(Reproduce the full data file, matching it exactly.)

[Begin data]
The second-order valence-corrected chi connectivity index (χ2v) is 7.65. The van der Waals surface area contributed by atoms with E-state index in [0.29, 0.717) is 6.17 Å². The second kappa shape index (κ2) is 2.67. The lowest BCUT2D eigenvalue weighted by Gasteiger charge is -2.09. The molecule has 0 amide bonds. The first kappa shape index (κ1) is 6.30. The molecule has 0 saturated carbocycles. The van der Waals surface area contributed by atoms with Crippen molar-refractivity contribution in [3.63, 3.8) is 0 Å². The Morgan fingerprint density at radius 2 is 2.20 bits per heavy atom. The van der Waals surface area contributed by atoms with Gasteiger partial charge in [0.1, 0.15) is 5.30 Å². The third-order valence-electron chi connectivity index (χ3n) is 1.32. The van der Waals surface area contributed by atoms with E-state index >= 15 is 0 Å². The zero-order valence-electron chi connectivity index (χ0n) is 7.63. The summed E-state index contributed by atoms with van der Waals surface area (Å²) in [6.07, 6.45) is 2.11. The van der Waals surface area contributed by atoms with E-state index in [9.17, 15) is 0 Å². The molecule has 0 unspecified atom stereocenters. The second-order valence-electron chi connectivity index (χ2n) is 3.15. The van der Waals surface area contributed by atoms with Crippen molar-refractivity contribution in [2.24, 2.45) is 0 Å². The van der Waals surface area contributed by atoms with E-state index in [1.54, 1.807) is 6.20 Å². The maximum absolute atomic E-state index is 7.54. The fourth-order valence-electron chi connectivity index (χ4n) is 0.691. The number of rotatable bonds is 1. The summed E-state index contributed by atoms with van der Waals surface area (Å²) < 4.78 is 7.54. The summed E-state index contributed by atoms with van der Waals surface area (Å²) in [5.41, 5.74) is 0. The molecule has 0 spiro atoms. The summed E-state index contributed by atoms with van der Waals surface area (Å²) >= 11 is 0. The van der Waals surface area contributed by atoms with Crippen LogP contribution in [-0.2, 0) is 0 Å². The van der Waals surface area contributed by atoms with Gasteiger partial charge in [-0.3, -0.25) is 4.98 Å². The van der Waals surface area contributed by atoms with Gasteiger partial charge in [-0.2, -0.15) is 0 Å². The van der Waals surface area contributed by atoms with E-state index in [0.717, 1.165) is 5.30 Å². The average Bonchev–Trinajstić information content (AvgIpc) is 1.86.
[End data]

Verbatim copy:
The second-order valence-corrected chi connectivity index (χ2v) is 7.65. The van der Waals surface area contributed by atoms with E-state index in [0.29, 0.717) is 6.17 Å². The second kappa shape index (κ2) is 2.67. The lowest BCUT2D eigenvalue weighted by Gasteiger charge is -2.09. The molecule has 0 amide bonds. The first kappa shape index (κ1) is 6.30. The molecule has 0 saturated carbocycles. The van der Waals surface area contributed by atoms with Crippen molar-refractivity contribution in [3.63, 3.8) is 0 Å². The Morgan fingerprint density at radius 2 is 2.20 bits per heavy atom. The van der Waals surface area contributed by atoms with Gasteiger partial charge in [0.1, 0.15) is 5.30 Å². The third-order valence-electron chi connectivity index (χ3n) is 1.32. The van der Waals surface area contributed by atoms with E-state index >= 15 is 0 Å². The zero-order valence-electron chi connectivity index (χ0n) is 7.63. The summed E-state index contributed by atoms with van der Waals surface area (Å²) in [6.07, 6.45) is 2.11. The van der Waals surface area contributed by atoms with E-state index in [9.17, 15) is 0 Å². The molecule has 0 unspecified atom stereocenters. The second-order valence-electron chi connectivity index (χ2n) is 3.15. The van der Waals surface area contributed by atoms with Crippen molar-refractivity contribution in [2.24, 2.45) is 0 Å². The van der Waals surface area contributed by atoms with E-state index in [1.54, 1.807) is 6.20 Å². The maximum absolute atomic E-state index is 7.54. The fourth-order valence-electron chi connectivity index (χ4n) is 0.691. The number of rotatable bonds is 1. The summed E-state index contributed by atoms with van der Waals surface area (Å²) < 4.78 is 7.54. The summed E-state index contributed by atoms with van der Waals surface area (Å²) in [5.41, 5.74) is 0. The molecule has 0 spiro atoms. The summed E-state index contributed by atoms with van der Waals surface area (Å²) >= 11 is 0. The van der Waals surface area contributed by atoms with Crippen LogP contribution in [-0.2, 0) is 0 Å². The van der Waals surface area contributed by atoms with Gasteiger partial charge in [-0.3, -0.25) is 4.98 Å². The van der Waals surface area contributed by atoms with Gasteiger partial charge in [-0.2, -0.15) is 0 Å². The van der Waals surface area contributed by atoms with E-state index in [0.717, 1.165) is 5.30 Å². The average Bonchev–Trinajstić information content (AvgIpc) is 1.86.